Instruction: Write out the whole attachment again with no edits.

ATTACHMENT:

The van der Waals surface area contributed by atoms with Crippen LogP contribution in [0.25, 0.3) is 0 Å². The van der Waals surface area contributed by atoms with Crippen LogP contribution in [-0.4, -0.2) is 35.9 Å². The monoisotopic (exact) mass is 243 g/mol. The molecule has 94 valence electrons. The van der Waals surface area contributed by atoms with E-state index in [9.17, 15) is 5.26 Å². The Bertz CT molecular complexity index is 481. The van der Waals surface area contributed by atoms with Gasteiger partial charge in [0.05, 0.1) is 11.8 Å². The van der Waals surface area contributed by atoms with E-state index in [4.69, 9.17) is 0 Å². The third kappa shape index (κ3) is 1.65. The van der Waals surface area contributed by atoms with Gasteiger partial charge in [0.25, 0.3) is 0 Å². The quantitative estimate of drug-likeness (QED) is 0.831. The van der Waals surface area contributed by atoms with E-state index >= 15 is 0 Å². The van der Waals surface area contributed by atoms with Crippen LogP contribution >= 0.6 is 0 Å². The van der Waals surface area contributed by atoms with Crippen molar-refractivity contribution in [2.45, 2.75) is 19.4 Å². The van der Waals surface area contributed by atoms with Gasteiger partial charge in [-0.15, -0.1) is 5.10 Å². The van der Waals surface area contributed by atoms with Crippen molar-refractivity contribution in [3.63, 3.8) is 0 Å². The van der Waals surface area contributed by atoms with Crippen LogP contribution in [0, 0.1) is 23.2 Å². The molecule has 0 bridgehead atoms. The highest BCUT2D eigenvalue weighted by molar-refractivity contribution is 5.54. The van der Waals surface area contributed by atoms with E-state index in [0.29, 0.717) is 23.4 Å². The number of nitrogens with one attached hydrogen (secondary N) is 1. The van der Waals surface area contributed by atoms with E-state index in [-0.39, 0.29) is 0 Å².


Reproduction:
The van der Waals surface area contributed by atoms with Crippen LogP contribution in [0.25, 0.3) is 0 Å². The van der Waals surface area contributed by atoms with Crippen LogP contribution in [-0.4, -0.2) is 35.9 Å². The monoisotopic (exact) mass is 243 g/mol. The molecule has 94 valence electrons. The van der Waals surface area contributed by atoms with E-state index in [9.17, 15) is 5.26 Å². The Bertz CT molecular complexity index is 481. The van der Waals surface area contributed by atoms with Gasteiger partial charge in [0.05, 0.1) is 11.8 Å². The van der Waals surface area contributed by atoms with E-state index in [4.69, 9.17) is 0 Å². The third kappa shape index (κ3) is 1.65. The van der Waals surface area contributed by atoms with Gasteiger partial charge in [0.25, 0.3) is 0 Å². The quantitative estimate of drug-likeness (QED) is 0.831. The van der Waals surface area contributed by atoms with E-state index >= 15 is 0 Å². The van der Waals surface area contributed by atoms with Crippen LogP contribution >= 0.6 is 0 Å². The van der Waals surface area contributed by atoms with Crippen molar-refractivity contribution in [2.45, 2.75) is 19.4 Å². The van der Waals surface area contributed by atoms with Gasteiger partial charge in [-0.15, -0.1) is 5.10 Å². The van der Waals surface area contributed by atoms with Crippen molar-refractivity contribution in [3.63, 3.8) is 0 Å². The van der Waals surface area contributed by atoms with Crippen LogP contribution in [0, 0.1) is 23.2 Å². The molecule has 0 bridgehead atoms. The highest BCUT2D eigenvalue weighted by molar-refractivity contribution is 5.54. The van der Waals surface area contributed by atoms with E-state index in [0.29, 0.717) is 23.4 Å². The number of nitrogens with one attached hydrogen (secondary N) is 1. The van der Waals surface area contributed by atoms with E-state index in [-0.39, 0.29) is 0 Å².